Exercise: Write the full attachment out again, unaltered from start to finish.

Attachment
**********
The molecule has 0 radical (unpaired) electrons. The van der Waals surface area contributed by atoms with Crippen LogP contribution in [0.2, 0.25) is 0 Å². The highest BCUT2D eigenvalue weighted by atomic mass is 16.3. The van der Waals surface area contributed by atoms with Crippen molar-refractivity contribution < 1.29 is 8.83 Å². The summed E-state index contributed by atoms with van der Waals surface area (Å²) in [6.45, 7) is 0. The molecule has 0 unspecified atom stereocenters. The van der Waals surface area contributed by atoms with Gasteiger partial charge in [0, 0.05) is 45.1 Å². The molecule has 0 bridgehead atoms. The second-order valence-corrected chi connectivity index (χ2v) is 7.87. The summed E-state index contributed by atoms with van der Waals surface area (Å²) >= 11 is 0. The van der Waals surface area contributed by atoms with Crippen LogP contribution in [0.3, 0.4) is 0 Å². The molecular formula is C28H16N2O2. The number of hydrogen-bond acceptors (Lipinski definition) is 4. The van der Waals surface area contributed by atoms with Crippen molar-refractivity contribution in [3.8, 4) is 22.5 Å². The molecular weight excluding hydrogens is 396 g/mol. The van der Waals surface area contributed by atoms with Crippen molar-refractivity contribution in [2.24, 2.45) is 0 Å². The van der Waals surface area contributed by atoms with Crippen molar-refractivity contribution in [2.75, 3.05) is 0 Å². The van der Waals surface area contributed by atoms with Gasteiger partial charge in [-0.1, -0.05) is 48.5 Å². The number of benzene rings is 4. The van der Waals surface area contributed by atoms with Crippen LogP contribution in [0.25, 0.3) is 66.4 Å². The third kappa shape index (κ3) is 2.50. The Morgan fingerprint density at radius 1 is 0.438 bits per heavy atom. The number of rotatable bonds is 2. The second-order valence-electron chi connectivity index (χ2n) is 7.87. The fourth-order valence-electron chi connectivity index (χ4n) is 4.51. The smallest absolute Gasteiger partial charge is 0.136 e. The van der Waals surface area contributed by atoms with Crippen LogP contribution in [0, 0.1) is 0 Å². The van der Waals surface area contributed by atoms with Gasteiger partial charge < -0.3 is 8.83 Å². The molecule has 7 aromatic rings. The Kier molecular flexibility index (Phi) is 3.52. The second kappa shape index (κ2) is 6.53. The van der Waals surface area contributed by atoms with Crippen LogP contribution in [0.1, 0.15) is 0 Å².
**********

The molecule has 0 radical (unpaired) electrons. The van der Waals surface area contributed by atoms with Crippen LogP contribution in [0.2, 0.25) is 0 Å². The highest BCUT2D eigenvalue weighted by atomic mass is 16.3. The van der Waals surface area contributed by atoms with Crippen molar-refractivity contribution < 1.29 is 8.83 Å². The summed E-state index contributed by atoms with van der Waals surface area (Å²) in [6.45, 7) is 0. The molecule has 0 unspecified atom stereocenters. The van der Waals surface area contributed by atoms with Gasteiger partial charge in [0, 0.05) is 45.1 Å². The molecule has 0 bridgehead atoms. The second-order valence-corrected chi connectivity index (χ2v) is 7.87. The summed E-state index contributed by atoms with van der Waals surface area (Å²) >= 11 is 0. The van der Waals surface area contributed by atoms with Crippen LogP contribution in [0.3, 0.4) is 0 Å². The molecular formula is C28H16N2O2. The number of hydrogen-bond acceptors (Lipinski definition) is 4. The van der Waals surface area contributed by atoms with Crippen molar-refractivity contribution in [3.8, 4) is 22.5 Å². The molecular weight excluding hydrogens is 396 g/mol. The van der Waals surface area contributed by atoms with Crippen molar-refractivity contribution in [2.24, 2.45) is 0 Å². The van der Waals surface area contributed by atoms with Crippen molar-refractivity contribution in [2.75, 3.05) is 0 Å². The van der Waals surface area contributed by atoms with Gasteiger partial charge in [-0.1, -0.05) is 48.5 Å². The number of benzene rings is 4. The van der Waals surface area contributed by atoms with Crippen LogP contribution in [0.25, 0.3) is 66.4 Å². The third kappa shape index (κ3) is 2.50. The Morgan fingerprint density at radius 1 is 0.438 bits per heavy atom. The number of rotatable bonds is 2. The second-order valence-electron chi connectivity index (χ2n) is 7.87. The fourth-order valence-electron chi connectivity index (χ4n) is 4.51. The smallest absolute Gasteiger partial charge is 0.136 e. The van der Waals surface area contributed by atoms with Crippen LogP contribution in [0, 0.1) is 0 Å². The van der Waals surface area contributed by atoms with Gasteiger partial charge < -0.3 is 8.83 Å². The molecule has 7 aromatic rings. The Kier molecular flexibility index (Phi) is 3.52. The second kappa shape index (κ2) is 6.53. The van der Waals surface area contributed by atoms with Crippen LogP contribution in [0.1, 0.15) is 0 Å².